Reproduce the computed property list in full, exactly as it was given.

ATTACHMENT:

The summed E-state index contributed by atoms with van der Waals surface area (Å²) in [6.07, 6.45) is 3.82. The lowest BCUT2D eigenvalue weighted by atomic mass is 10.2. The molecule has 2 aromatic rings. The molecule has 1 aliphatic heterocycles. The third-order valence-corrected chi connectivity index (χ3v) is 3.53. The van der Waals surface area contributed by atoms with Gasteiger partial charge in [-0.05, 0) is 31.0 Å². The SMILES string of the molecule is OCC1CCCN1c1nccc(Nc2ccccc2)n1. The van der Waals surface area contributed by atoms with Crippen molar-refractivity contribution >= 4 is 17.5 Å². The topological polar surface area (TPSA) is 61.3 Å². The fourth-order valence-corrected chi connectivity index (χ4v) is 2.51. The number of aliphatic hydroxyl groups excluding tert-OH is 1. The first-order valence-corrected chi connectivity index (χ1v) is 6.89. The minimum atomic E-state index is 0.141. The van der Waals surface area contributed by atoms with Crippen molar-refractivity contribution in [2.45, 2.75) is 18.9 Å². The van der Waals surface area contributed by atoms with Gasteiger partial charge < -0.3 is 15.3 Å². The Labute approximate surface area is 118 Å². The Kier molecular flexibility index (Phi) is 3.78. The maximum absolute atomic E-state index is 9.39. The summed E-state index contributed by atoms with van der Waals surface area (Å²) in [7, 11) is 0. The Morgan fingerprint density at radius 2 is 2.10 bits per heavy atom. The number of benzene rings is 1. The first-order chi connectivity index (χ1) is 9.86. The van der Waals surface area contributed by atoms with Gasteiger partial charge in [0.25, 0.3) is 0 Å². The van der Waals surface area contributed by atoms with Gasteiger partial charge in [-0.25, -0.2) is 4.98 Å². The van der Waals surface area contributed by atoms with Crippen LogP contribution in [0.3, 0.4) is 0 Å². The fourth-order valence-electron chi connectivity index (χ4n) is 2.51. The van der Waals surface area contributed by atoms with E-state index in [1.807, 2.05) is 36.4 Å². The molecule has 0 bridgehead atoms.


The summed E-state index contributed by atoms with van der Waals surface area (Å²) in [6.07, 6.45) is 3.82. The lowest BCUT2D eigenvalue weighted by atomic mass is 10.2. The molecule has 2 aromatic rings. The molecule has 1 aliphatic heterocycles. The third-order valence-corrected chi connectivity index (χ3v) is 3.53. The van der Waals surface area contributed by atoms with Gasteiger partial charge in [-0.05, 0) is 31.0 Å². The SMILES string of the molecule is OCC1CCCN1c1nccc(Nc2ccccc2)n1. The van der Waals surface area contributed by atoms with Crippen molar-refractivity contribution >= 4 is 17.5 Å². The topological polar surface area (TPSA) is 61.3 Å². The fourth-order valence-corrected chi connectivity index (χ4v) is 2.51. The number of aliphatic hydroxyl groups excluding tert-OH is 1. The first-order valence-corrected chi connectivity index (χ1v) is 6.89. The minimum atomic E-state index is 0.141. The van der Waals surface area contributed by atoms with Crippen molar-refractivity contribution in [2.45, 2.75) is 18.9 Å². The van der Waals surface area contributed by atoms with Gasteiger partial charge < -0.3 is 15.3 Å². The Labute approximate surface area is 118 Å². The Kier molecular flexibility index (Phi) is 3.78. The maximum absolute atomic E-state index is 9.39. The summed E-state index contributed by atoms with van der Waals surface area (Å²) in [7, 11) is 0. The Morgan fingerprint density at radius 2 is 2.10 bits per heavy atom. The number of benzene rings is 1. The first-order chi connectivity index (χ1) is 9.86. The van der Waals surface area contributed by atoms with Gasteiger partial charge in [0.25, 0.3) is 0 Å². The van der Waals surface area contributed by atoms with Gasteiger partial charge in [-0.25, -0.2) is 4.98 Å². The van der Waals surface area contributed by atoms with Crippen LogP contribution in [0.3, 0.4) is 0 Å². The fourth-order valence-electron chi connectivity index (χ4n) is 2.51. The van der Waals surface area contributed by atoms with E-state index in [1.807, 2.05) is 36.4 Å². The molecule has 0 bridgehead atoms.